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[Jul. 24th, 2007|08:54 am]
Silicon Rose
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This article makes a brilliant point.
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[User Picture]From: froborr
2007-07-24 04:55 pm (UTC)
Norman Borlaug won the Congressional Medal and I missed it? Argh! I'm a big Borlaug fan; he's done more than any one other person to delay the inevitable. And if we delay the inevitable long enough, maybe we can get the entire world up to first world economies, our best bet for stabilizing the population.
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[User Picture]From: pristis
2007-07-24 05:51 pm (UTC)
Our best bet for stabilizing world population, yes, but so far our worst best for reducing energy and resource consumption. I don't think we can rely on environmental Kuznets curves to stall the sixth mass extinction.

Where did you hear about Borlaug? I hadn't heard about him, and I make a point of noting these things; it is very unfortunate that I missed this, and I consider it something of a failure on my part.
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[User Picture]From: froborr
2007-07-24 07:06 pm (UTC)
Originally? An SF story. I cannot remember the name of either story or author, but it was about horrible unintended consequences of the unrestrained application of agricultural biotech in India, and mentioned in passing dwarf wheat as a an early triumph of the science. I got interested, so I looked it up to see if it was real, and it was.
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[User Picture]From: froborr
2007-07-24 07:10 pm (UTC)
Argh, I am terrible about double-posting today! Sorry, SR.

While population stabilization alone won't stall the sixth mass extinction, if we simultaneously increase energy efficiency and resource recycling in first world economies the combination just might be enough, if we're very lucky.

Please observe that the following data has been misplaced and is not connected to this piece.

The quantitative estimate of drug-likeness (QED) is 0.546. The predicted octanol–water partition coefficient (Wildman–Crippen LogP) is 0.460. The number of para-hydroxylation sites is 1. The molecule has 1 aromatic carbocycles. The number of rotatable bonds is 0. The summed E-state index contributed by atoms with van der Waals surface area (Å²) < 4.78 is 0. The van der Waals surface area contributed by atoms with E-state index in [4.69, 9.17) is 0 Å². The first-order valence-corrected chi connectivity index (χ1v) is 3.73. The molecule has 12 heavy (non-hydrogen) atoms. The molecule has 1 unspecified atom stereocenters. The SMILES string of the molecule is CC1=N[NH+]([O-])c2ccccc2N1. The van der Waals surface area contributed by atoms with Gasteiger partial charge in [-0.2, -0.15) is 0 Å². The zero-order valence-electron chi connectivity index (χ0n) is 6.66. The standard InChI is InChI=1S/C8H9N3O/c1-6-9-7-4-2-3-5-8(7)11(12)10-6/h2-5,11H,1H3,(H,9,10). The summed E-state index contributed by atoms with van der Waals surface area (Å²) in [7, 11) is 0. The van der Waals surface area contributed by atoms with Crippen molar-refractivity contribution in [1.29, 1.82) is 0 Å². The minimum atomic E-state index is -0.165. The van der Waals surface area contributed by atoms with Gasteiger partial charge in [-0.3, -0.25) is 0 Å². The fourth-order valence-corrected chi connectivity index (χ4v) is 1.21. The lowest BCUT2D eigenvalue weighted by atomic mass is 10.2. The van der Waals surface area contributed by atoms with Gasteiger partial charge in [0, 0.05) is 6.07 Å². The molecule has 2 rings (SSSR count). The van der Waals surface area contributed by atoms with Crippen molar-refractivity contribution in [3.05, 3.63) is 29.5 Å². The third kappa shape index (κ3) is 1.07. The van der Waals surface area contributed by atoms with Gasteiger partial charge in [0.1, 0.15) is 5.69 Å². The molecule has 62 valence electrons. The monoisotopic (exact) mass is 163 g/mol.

As near as I can tell, *every* proposed solution to forestalling the sixth mass extinction requires us to be very lucky, though some are worse than others in that respect.
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[User Picture]From: pristis
2007-07-24 05:45 pm (UTC)
I would just like to note that what the article says about organic food is completely true, especially the bit about the fertilizer. (or at least that's the information I got from my Applied Ecology class.) However, it does gloss over the fact that our present system is unsustainable; there are some serious issues with topsoil erosion, agricultural runoff, monocultures, and so on. What particularly worried me was the fact that we definitely can't continue to use the present system indefinitely, although we won't be running out of, say, phosphorous anytime soon.
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[User Picture]From: pristis
2007-07-24 05:52 pm (UTC)
I have lost my main reference on this subject, and so cannot say anything terribly authoritative. I'm sorry about that. :(
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[User Picture]From: froborr
2007-07-24 07:11 pm (UTC)
Not to mention plunging water tables.
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